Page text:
I’m less sick of this list – it was a much shorter writing process, so I didn’t listen to them an indecent number of times.

  • history/one direction (You and me got a whole lot of history, We could be the greatest team that the world has ever seen, 
    So don’t let it go, we can make some more, we can live forever)
  • collapsing stars/the mountain goats (We knew if we waited long enough the change would come, and then the day did come, and at last)
  • agape/bear’s den (I’m so scared of losing you
    And I don’t know what I can do about it about it
    So tell me how long love before you go and leave me here on my own)
  • i’ve heard that song before/harry james and his orchestra
  • chattanooga choo choo/glenn miller
  • oh Johnny/the Andrews sisters
  • buttons and bows/dinah shore
  • mr. sandman/the chordettes (Mr. Sandman, bring me a dream, make him the cutest that I’ve ever seen)
  • posh girls/scouting for girls (Posh girls have good manners but they go like the clappers because they never got to hang around with boys at school)
  • this is war/ben kweller (Hunted you all day and night now I’m ready for a fight)
  • liars A to E/dexys midnight runners (You choose sweet stolen info’ you must never lose, until you’re so secure in your habitat familiar)

Playlist for The Last BeginningThe Last Beginning by Lauren James_publishing October 2016.jpg

Okay, this one, for my second novel THE LAST BEGINNING is very, very long. I’m going to cut it down eventually, because it’s just plain greedy at the moment – but as I’m still working on this book, I’m not ready to let go just yet. I’m not going to give you lyrics, because that might be a bit of a spoiler – you’ll have to work them out for yourself!

  • girls like you/the naked and the famous
  • classy girls/the lumineers
  • happy together/the turtles
  • love you much better/the hush sound
  • a better son daughter/rilo kiley
  • campus/vampire weekend
  • why am i the one/fun. 
  • the weight of living pt. 1/bastille
  • you’ve got time/regina spektor
  • sail/awolnation
  • wonderland/taylor swift
  • she’s got you high/mumm-ra
  • exile vilify/the national
  • get home/bastille 
  • samson/regina spektor
  • brave/sara bareilles 
  • become the colour/emily wells
  • elenore/the turtles
  • she’s electric/oasis
  • how you get the girl/taylor swift
  • high hopes/the vamps
  • riptide/taylor swift
  • if she wants me/belle and sebastian 
  • philomena/the decemberists
  • i’m a believer/the monkees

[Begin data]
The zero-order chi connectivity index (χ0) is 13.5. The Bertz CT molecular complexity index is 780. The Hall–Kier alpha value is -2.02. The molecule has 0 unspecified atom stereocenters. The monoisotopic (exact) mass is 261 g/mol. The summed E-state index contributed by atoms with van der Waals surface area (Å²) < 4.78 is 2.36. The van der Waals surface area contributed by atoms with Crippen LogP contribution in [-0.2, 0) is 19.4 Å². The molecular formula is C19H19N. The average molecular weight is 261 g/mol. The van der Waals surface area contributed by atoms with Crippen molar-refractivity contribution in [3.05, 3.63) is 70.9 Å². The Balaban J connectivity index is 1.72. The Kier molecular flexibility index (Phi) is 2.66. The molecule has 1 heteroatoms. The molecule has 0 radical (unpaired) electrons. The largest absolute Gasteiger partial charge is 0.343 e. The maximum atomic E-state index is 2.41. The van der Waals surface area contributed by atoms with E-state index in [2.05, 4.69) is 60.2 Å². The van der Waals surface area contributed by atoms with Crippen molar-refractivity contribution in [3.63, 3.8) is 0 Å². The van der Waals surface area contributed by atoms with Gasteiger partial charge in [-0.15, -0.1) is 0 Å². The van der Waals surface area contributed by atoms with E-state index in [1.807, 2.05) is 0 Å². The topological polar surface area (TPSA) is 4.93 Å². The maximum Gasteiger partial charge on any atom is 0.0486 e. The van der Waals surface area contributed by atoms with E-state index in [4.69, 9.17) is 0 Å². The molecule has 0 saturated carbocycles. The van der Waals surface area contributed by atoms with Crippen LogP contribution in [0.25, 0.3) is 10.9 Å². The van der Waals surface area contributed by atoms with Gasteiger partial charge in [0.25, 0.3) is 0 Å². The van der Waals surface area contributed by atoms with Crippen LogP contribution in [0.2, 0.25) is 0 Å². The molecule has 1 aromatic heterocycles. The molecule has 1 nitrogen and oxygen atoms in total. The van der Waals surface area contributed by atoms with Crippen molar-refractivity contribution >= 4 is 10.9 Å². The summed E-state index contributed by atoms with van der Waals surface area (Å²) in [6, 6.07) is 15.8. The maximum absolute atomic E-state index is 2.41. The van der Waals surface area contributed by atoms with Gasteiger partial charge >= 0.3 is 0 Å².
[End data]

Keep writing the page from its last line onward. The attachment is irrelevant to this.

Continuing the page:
• big parade/the lumineers
  • laughter lines/bastille
  • help/the beatles
  • party in the usa/miley cyrus
  • pencil full of lead/paolo nutini
  • feeling good/muse
  • year 3000/busted
  • house of gold/carrie hope fletcher
  • shut up and dance/walk the moon

“She’s electric, she’s in a family full of eccentrics, she’s done things I never expected. And I need more time.”

Published by Lauren James

Lauren James is the twice Carnegie-nominated British author of many Young Adult novels, including Green Rising, The Reckless Afterlife of Harriet Stoker and The Loneliest Girl in the Universe. She is a RLF Royal Fellow, freelance editor and screenwriter. Lauren is the founder of the Climate Fiction Writers League, and on the board of the Authors & Illustrators Sustainability Working Group through the Society of Authors. Her books have sold over a hundred thousand copies worldwide and been translated into six languages. The Quiet at the End of the World was shortlisted for the YA Book Prize and STEAM Children’s Book Award. Her other novels include The Next Together series, the dyslexia-friendly novella series The Watchmaker and the Duke and serialised online novel An Unauthorised Fan Treatise. She was born in 1992, and has a Masters degree from the University of Nottingham, where she studied Chemistry and Physics. Lauren is a passionate advocate of STEM further education, and many of her books feature female scientists in prominent roles. She sold the rights to her first novel when she was 21, whilst she was still at university. Her writing has been described as ‘gripping romantic sci-fi’ by the Wall Street Journal and ‘a strange, witty, compulsively unpredictable read which blows most of its new YA-suspense brethren out of the water’ by Entertainment Weekly. Lauren lives in the West Midlands and is an Arts Council grant recipient. She has written articles for numerous publications, including the Guardian, Buzzfeed, Den of Geek, The Toast, and the Children’s Writers and Artist’s Yearbook 2022. She has taught creative writing for Coventry University, WriteMentor, and Writing West Midlands.